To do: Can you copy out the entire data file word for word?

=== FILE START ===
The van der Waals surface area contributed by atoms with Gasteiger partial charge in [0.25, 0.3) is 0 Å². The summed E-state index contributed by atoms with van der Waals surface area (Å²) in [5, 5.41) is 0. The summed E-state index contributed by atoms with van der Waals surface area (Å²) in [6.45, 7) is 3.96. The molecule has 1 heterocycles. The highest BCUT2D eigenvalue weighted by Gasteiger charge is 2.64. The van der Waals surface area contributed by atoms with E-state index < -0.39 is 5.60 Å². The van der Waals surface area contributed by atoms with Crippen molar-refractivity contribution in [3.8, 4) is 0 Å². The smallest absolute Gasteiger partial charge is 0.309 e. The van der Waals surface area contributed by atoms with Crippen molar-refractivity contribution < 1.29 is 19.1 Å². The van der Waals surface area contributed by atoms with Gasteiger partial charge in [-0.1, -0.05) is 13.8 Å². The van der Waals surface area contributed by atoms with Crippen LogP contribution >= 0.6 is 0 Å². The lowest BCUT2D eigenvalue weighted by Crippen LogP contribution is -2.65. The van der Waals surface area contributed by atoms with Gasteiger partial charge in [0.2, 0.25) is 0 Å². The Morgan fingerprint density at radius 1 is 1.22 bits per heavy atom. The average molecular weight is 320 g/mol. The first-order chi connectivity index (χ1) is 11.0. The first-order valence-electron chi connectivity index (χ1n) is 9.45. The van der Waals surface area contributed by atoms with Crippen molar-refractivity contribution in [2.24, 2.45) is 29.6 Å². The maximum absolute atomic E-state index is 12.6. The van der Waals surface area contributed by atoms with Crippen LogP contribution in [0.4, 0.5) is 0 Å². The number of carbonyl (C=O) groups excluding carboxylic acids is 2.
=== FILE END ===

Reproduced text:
The van der Waals surface area contributed by atoms with Gasteiger partial charge in [0.25, 0.3) is 0 Å². The summed E-state index contributed by atoms with van der Waals surface area (Å²) in [5, 5.41) is 0. The summed E-state index contributed by atoms with van der Waals surface area (Å²) in [6.45, 7) is 3.96. The molecule has 1 heterocycles. The highest BCUT2D eigenvalue weighted by Gasteiger charge is 2.64. The van der Waals surface area contributed by atoms with E-state index < -0.39 is 5.60 Å². The van der Waals surface area contributed by atoms with Crippen molar-refractivity contribution in [3.8, 4) is 0 Å². The smallest absolute Gasteiger partial charge is 0.309 e. The van der Waals surface area contributed by atoms with Crippen molar-refractivity contribution < 1.29 is 19.1 Å². The van der Waals surface area contributed by atoms with Gasteiger partial charge in [-0.1, -0.05) is 13.8 Å². The van der Waals surface area contributed by atoms with Crippen LogP contribution >= 0.6 is 0 Å². The lowest BCUT2D eigenvalue weighted by Crippen LogP contribution is -2.65. The van der Waals surface area contributed by atoms with Gasteiger partial charge in [0.2, 0.25) is 0 Å². The Morgan fingerprint density at radius 1 is 1.22 bits per heavy atom. The average molecular weight is 320 g/mol. The first-order chi connectivity index (χ1) is 11.0. The first-order valence-electron chi connectivity index (χ1n) is 9.45. The van der Waals surface area contributed by atoms with Crippen molar-refractivity contribution in [2.24, 2.45) is 29.6 Å². The maximum absolute atomic E-state index is 12.6. The van der Waals surface area contributed by atoms with Crippen LogP contribution in [0.4, 0.5) is 0 Å². The number of carbonyl (C=O) groups excluding carboxylic acids is 2.